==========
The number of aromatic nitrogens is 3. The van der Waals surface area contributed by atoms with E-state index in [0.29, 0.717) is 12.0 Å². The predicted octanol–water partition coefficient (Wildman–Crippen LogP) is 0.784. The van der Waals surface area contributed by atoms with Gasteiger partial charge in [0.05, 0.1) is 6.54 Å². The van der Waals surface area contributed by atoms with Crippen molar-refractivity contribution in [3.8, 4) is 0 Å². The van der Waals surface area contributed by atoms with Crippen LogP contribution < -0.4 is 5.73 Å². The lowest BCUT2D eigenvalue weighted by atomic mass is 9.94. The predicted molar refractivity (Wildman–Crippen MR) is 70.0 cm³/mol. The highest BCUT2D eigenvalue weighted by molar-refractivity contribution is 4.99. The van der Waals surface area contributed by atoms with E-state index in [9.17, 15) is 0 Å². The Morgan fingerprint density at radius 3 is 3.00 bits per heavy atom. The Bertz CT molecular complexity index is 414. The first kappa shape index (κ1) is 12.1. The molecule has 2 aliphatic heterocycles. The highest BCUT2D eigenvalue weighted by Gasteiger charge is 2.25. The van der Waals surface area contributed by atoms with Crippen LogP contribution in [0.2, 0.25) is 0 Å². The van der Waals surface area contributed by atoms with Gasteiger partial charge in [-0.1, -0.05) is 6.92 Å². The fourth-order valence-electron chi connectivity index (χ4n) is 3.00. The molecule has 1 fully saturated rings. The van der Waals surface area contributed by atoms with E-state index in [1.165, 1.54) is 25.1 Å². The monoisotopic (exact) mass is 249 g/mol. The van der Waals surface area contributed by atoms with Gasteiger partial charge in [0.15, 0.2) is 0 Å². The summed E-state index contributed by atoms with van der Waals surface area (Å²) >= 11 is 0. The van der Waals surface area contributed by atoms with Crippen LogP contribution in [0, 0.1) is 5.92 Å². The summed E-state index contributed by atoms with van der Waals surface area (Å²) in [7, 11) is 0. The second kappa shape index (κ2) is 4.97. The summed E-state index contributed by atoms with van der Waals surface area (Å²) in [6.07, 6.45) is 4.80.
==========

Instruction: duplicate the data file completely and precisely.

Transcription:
The number of aromatic nitrogens is 3. The van der Waals surface area contributed by atoms with E-state index in [0.29, 0.717) is 12.0 Å². The predicted octanol–water partition coefficient (Wildman–Crippen LogP) is 0.784. The van der Waals surface area contributed by atoms with Gasteiger partial charge in [0.05, 0.1) is 6.54 Å². The van der Waals surface area contributed by atoms with Crippen molar-refractivity contribution in [3.8, 4) is 0 Å². The van der Waals surface area contributed by atoms with Crippen LogP contribution < -0.4 is 5.73 Å². The lowest BCUT2D eigenvalue weighted by atomic mass is 9.94. The predicted molar refractivity (Wildman–Crippen MR) is 70.0 cm³/mol. The highest BCUT2D eigenvalue weighted by molar-refractivity contribution is 4.99. The van der Waals surface area contributed by atoms with E-state index in [9.17, 15) is 0 Å². The Morgan fingerprint density at radius 3 is 3.00 bits per heavy atom. The Bertz CT molecular complexity index is 414. The first kappa shape index (κ1) is 12.1. The molecule has 2 aliphatic heterocycles. The highest BCUT2D eigenvalue weighted by Gasteiger charge is 2.25. The van der Waals surface area contributed by atoms with Crippen LogP contribution in [0.2, 0.25) is 0 Å². The van der Waals surface area contributed by atoms with Gasteiger partial charge in [-0.1, -0.05) is 6.92 Å². The fourth-order valence-electron chi connectivity index (χ4n) is 3.00. The molecule has 1 fully saturated rings. The van der Waals surface area contributed by atoms with E-state index in [1.165, 1.54) is 25.1 Å². The monoisotopic (exact) mass is 249 g/mol. The van der Waals surface area contributed by atoms with Gasteiger partial charge in [0.15, 0.2) is 0 Å². The summed E-state index contributed by atoms with van der Waals surface area (Å²) >= 11 is 0. The van der Waals surface area contributed by atoms with Crippen LogP contribution in [0, 0.1) is 5.92 Å². The summed E-state index contributed by atoms with van der Waals surface area (Å²) in [7, 11) is 0. The second kappa shape index (κ2) is 4.97. The summed E-state index contributed by atoms with van der Waals surface area (Å²) in [6.07, 6.45) is 4.80.